1.upto(10) do |i|
  invoice_data << ["Super Dooper #{i}", i, "$ #{10*i}"]
invoice_data << ["", "", "$ 450"]

doc.table(invoice_data, width: doc.bounds.width,
          cell_style: {padding: 5, height: 25}, column_widths: [250, 80]) do |table|
  table.row(0).font_style = :bold
  table.row(0).background_color = "EEEEEE"
  table.row(-1).font_style = :bold
  table.row(-1).background_color = "EEEEEE"
  table.column(-2..-1).align = :right


  [{text: "Please transfer the money to the following bank account:\n"},
   {text: "IBAN: ", styles: [:bold]},
   {text: "AT65 1234 1234 5678 9012 3456, "},
   {text: "BIC: ", styles: [:bold]},
   {text: "ABCDAT12345\n"},
   {text: "Thank you for choosing us!", styles: [:italic], size: 8}],
  align: :center


And here is the HexaPDF code with its result:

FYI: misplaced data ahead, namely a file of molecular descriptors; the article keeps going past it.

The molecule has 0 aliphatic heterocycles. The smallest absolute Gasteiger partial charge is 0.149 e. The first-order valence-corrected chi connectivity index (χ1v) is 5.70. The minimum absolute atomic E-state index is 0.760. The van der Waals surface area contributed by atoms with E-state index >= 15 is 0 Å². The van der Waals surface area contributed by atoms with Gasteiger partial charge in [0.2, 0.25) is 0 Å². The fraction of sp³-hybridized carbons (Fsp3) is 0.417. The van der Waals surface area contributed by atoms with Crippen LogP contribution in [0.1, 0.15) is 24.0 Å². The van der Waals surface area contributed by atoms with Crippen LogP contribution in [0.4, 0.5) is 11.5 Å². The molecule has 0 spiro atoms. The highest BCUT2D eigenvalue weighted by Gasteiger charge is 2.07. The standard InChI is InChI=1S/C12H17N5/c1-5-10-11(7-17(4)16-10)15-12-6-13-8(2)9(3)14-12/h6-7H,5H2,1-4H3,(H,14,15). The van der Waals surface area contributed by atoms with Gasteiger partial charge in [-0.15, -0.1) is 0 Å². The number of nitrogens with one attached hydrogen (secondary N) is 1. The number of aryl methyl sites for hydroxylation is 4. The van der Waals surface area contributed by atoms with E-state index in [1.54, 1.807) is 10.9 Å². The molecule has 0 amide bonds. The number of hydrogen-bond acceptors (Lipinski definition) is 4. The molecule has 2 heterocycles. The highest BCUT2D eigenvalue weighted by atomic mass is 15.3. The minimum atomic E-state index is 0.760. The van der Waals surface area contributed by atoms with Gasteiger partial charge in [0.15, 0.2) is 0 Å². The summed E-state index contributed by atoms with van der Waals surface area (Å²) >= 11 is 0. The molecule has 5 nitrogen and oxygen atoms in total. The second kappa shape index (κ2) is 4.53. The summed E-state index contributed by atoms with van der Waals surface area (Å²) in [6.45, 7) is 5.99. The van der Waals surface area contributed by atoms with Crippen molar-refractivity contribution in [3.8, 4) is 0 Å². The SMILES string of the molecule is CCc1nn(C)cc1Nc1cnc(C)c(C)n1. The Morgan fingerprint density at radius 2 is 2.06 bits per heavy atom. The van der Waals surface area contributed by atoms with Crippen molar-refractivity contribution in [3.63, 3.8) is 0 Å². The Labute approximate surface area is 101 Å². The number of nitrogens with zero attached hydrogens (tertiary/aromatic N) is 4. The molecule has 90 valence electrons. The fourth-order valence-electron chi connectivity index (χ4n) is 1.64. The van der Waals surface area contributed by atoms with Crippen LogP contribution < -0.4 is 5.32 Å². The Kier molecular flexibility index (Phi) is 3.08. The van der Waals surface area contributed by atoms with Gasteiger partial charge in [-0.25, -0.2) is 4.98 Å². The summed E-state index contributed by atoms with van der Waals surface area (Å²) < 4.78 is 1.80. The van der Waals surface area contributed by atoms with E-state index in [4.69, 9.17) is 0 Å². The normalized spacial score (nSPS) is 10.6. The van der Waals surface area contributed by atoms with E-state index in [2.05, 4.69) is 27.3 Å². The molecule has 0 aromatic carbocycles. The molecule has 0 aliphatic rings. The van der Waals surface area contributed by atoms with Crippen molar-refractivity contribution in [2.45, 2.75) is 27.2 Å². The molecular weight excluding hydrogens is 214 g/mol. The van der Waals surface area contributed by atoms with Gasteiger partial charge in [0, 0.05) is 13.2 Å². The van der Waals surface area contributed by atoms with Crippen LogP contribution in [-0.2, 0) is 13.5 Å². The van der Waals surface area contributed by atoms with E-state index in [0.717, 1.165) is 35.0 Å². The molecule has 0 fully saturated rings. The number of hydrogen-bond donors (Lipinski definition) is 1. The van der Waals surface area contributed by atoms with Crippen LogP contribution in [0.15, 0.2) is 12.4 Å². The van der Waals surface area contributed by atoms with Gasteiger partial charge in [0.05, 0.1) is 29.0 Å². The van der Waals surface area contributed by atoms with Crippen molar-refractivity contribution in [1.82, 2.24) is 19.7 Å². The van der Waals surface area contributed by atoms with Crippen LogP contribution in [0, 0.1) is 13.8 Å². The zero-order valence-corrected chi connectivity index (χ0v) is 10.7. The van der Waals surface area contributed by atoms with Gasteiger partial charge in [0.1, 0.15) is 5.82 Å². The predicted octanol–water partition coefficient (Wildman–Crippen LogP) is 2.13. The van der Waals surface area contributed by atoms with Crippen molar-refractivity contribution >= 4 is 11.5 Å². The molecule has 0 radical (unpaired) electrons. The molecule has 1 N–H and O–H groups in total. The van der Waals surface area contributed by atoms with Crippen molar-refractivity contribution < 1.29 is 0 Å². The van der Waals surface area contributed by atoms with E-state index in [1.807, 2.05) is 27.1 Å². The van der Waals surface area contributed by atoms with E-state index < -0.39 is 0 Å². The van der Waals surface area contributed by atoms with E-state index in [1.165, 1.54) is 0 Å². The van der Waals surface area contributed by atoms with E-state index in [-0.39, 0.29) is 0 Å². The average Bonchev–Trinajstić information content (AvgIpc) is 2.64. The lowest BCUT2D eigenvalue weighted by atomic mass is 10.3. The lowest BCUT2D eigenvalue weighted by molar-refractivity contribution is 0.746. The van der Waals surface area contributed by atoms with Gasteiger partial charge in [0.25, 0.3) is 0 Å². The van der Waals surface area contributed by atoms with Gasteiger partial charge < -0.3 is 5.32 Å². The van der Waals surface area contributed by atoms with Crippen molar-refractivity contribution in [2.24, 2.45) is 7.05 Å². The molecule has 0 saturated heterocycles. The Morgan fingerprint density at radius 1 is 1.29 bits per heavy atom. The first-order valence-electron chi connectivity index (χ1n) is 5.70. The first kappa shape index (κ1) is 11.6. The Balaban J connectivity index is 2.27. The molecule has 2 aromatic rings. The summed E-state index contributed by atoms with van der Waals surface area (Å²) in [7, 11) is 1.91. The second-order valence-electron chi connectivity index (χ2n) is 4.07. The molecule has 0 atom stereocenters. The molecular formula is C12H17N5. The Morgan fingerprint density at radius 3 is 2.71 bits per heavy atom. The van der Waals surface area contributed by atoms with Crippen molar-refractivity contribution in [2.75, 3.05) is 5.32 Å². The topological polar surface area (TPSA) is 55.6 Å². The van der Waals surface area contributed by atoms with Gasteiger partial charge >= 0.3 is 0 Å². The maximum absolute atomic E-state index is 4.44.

require 'hexapdf'

composer = HexaPDF::Composer.new(skip_page_creation: true)
composer.page_style(:default, page_size: :A4) do |canvas, style|
  box = canvas.context.box(:media)
  canvas.save_graphics_state do
      rectangle(0, 0, box.width, 50).
      rectangle(0, box.height - 50, box.width, 50).
  style.frame = style.create_frame(canvas.context, 72)
composer.style(:base, font: "Helvetica", font_size: 12, line_spacing: 1.2)

composer.text("HexaPDF Example Inc.\nGarnish Street 3a\n4567 New South East\nWorld",
              width: 150, height: 100, padding: 5, border: {width: 1},
              position: :float, align: :right)

composer.text("Customer Here\nAvailability Arcarde 1\n 8901 Old North West\nMoon",
              width: 150, height: 100, padding: 5, border: {width: 1})

composer.text("Invoice 1234", font_size: 24, margin: [40, 0])

invoice_data = [
  ["Item", "Amount", "Total Price"],